of the other teachers said they were interested in the welfare of the
children. Of course, I enjoyed it after I got involved in it. My
strong point I guess was teaching plain old grammar. That's one
thing that grates on my nerves is people using the wrong verb or the
wrong pronoun. For lots of people the country school was the only
education they got, and I just felt grammar was very important.
How did you teach it?
We had a textbook, and you had to conjugate verbs and
learn which verb went with which pronoun.
Where did you teach?
The first year at Pebble Mound, the community on the
old San Saba Road. Some of my students out there were John
Frazier, and the mother of Jimsey Shelburn, Mrs. Jewel
Keenan, that worked in the drug store for such a long time. The
next year, I taught at Shell Rock, near where the Glimps live.
Arlen Glimp went to school to me the first year out there.
Why is it called Shell Rock?
It's up on top of a hill with that kind of formation.
They had a Mexican school about a mile away. The teacher who
taught at the Mexican school and I boarded at the same place. In
that day and age, we had to board with some of your patrons and
usually you had to know how to hitch and unhitch a horse. The little
children couldn't do that. Every year I drove the children from
where I stayed. So you stayed where the younger children wouldn't
have an opportunity to go to school if there wasn't someone to drive
them there, or they were too young to walk.
The last year that I taught at Providence, I was close enought so
I lived at home and rode my horse to school. It's near where the old
Bertram Road and Shady Grove Communities came together. The
Carsons used to live near there, and the Rogers, and
Bartons. The Providence school was right on the Russell
Gabriel Creek. Our property was along there. We had to carry water
from the creek.
What about the Fairland school? Did you have school programs?
Yes, and people from all over the area came to them.
Did you go to elementary school there?
No, Tom did, but I went to elementary school in
What kind of programs did you have?
Every holiday we'd have something. There used to be
skits in farm magazines and in Holland's magazine was a
complete skit about Seeing Nellie Home. There was one about a
quilting bee. We'd have them outside sometimes and the whole area
would be full. Old man Cotton, the county agent and
Mertice Pogue's father, and his brothers Jess and Cecil
Humphries played the fiddle and guitar. They would do the
musical part and we just had the best time. We just had model T's
and a horse and buggy, so we didn't get out much, but we had all
kinds of programs. We'd have suppers. Thanksgiving everyone would
bring a lot of food and we'd have community supper. One Thanksgiving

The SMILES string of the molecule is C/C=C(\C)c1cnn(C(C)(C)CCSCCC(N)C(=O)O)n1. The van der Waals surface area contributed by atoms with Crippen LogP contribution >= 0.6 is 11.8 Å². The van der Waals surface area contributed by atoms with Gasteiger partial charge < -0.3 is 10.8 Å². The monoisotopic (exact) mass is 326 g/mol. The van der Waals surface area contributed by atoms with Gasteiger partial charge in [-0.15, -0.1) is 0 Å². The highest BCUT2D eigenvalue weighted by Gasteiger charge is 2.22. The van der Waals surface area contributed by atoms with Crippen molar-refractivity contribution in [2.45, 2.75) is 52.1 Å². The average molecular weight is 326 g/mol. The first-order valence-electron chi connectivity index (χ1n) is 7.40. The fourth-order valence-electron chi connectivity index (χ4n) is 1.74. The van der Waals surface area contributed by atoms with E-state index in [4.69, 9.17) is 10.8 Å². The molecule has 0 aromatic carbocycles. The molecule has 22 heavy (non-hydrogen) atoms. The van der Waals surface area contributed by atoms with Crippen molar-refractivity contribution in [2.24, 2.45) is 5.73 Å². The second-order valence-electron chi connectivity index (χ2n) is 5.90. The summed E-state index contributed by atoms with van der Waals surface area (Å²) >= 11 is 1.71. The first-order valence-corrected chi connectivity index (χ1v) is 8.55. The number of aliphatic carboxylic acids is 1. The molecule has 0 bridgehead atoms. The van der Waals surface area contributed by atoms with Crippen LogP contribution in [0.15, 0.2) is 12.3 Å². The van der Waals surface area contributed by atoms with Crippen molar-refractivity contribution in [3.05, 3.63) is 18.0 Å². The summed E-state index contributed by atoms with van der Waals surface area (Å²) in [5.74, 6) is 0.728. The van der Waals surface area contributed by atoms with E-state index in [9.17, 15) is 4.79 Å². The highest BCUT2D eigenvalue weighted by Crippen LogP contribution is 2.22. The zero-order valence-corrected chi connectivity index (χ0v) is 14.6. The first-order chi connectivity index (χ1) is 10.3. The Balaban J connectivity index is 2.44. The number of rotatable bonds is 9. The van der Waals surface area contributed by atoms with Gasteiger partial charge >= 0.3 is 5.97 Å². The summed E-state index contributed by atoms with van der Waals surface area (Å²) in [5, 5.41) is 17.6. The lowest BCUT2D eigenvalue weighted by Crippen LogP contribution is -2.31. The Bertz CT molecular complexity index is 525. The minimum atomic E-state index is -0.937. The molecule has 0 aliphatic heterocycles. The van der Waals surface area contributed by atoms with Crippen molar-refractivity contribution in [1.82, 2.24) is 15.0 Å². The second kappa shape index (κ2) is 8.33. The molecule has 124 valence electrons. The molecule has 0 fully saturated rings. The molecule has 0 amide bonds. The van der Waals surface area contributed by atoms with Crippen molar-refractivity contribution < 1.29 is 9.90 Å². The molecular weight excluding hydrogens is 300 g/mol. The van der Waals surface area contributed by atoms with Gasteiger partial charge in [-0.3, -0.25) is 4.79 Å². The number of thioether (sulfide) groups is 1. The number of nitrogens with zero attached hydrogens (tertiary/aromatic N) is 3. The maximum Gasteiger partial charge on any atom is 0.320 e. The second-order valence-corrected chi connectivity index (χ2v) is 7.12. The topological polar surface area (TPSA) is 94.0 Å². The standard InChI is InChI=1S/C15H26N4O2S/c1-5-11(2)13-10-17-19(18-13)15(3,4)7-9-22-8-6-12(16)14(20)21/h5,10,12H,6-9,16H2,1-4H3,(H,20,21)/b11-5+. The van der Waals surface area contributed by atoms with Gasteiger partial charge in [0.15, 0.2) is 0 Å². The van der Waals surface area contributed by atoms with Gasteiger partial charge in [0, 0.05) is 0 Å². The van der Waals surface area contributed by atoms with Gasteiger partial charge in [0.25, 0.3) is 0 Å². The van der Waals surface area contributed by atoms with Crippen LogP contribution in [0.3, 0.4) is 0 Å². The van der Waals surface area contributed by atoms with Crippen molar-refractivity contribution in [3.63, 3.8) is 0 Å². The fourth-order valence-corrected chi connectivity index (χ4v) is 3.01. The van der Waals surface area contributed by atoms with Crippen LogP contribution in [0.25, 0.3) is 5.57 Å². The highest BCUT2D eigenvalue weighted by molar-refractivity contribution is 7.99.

when Mr. Cotton was there, it came the ungodliest rain you
ever saw. There was a big ditch there, I guess it was a dry creek,
part of Backbone Creek, and it rained so much that we couldn't get
home, just 1/4 mile away, and people that were just a few hundred
yards away didn't get home until 4:00 in the morning. My kids, all 6
of them, were there. And it was 4:00 before we could wade out of
I don't know of any other community that did things like we did at
Fairland. Double Horn did, but they were out of date when we came
along. Later we organized a Fairland-Toby club and had a little
building down a little bit from the school--about 2 miles from the
old Fairland school, but it didn't last very long.
Who were some of the teachers at the Fairland School?
Mrs. Pete Elliott; Dr. Nora Craddock, Mrs.
Elliott's sister, Mrs. Stevens over at Lometa, and the
Holland girl who is now Mrs. Heinz and lives in west
Texas; Bessie Mae Humphries, and the one that stayed the
longest and I guess we loved the most was Lucille Love, Bill
Love's sister. She stayed with us. She taught there 4 or 5
years. My kids got half their elementary education under her, in one
room school, a rock building. Tom went there and I heard him
talk about his teachers. One of them was Miss Dorothy Jones
(or Georgia Jones) a sister to Mrs. Herman Schnabel. I
heard him talk about his teacher that was named Miss Alma Lord
who later became the wife of Mr. Elmer Smith. She used to keep
Tom (Mrs. O'Donnell's husband) in a lot because he was so
cantankerous. The kids would call inside the schoolhouse and say,
"What's going on in there?" and he'd answer, "Me and the Lord are
going round and round." Mae Lowe, winifred Edgar's sister
taught there for a while. I guess she was the last teacher we had
I was always for consolidation of the schools, but I was never for
consolidation below the fifth grade. I fell the same way about the
bussing today. It's just bad to send those young kids far away from
their homes and have to get up so early. I think doing away with the
country schools is what did away with the communities. We had a
cotton gin and post office, filling station, blacksmith shop, general
store at Fairland, and now there's not even any houses. There's one
house on the old Matern place that was on her husband's
ancestral home place but I don't know what will happen to that house,
since she died not too long ago.
Who are some of the other people from the Fairland-Toby Community
who are still living?
Mrs. Ed Wood Daugherty, the Materns,
the Edwards - it was Hardy Edwards, and Mrs.
Ellis Zimmerman was his daughter-in-law (she was married to their
son Wilie Edwards). There were several families of Clarks,
the Ernest Moores, and one of the most outstanding men was
Colonel F.H. Holloway.
I guess Mr. O'Donnell had more land acreage-wise than anyone else
in the Fairland community, and Col. Holloway had quite a bit
too, that was next to the O'Donnell place. Col. Holloway
had some land next to the railroad track and he had laid it off
and surveyed it and put up markers to sell it in lots. This must
have been in the early 1900s.
We lived in a long house with a porch all across the front of it,
and we had nice barns, but now there's not a smidgen of anything
where you can tell what was there. Col. Holloway's grandson,
Frederick used to teach school here. Mr. O'Donnell
bought bought his land there in the 70's and lived and died there.
His name was William Francis O'Donnell. He died before I ever
knew Tom. He was from a family of 12 in Ireland. He and one
brother were the only ones who married. All the others were nuns or
priests or sisters, and only one of his sisters ever came to the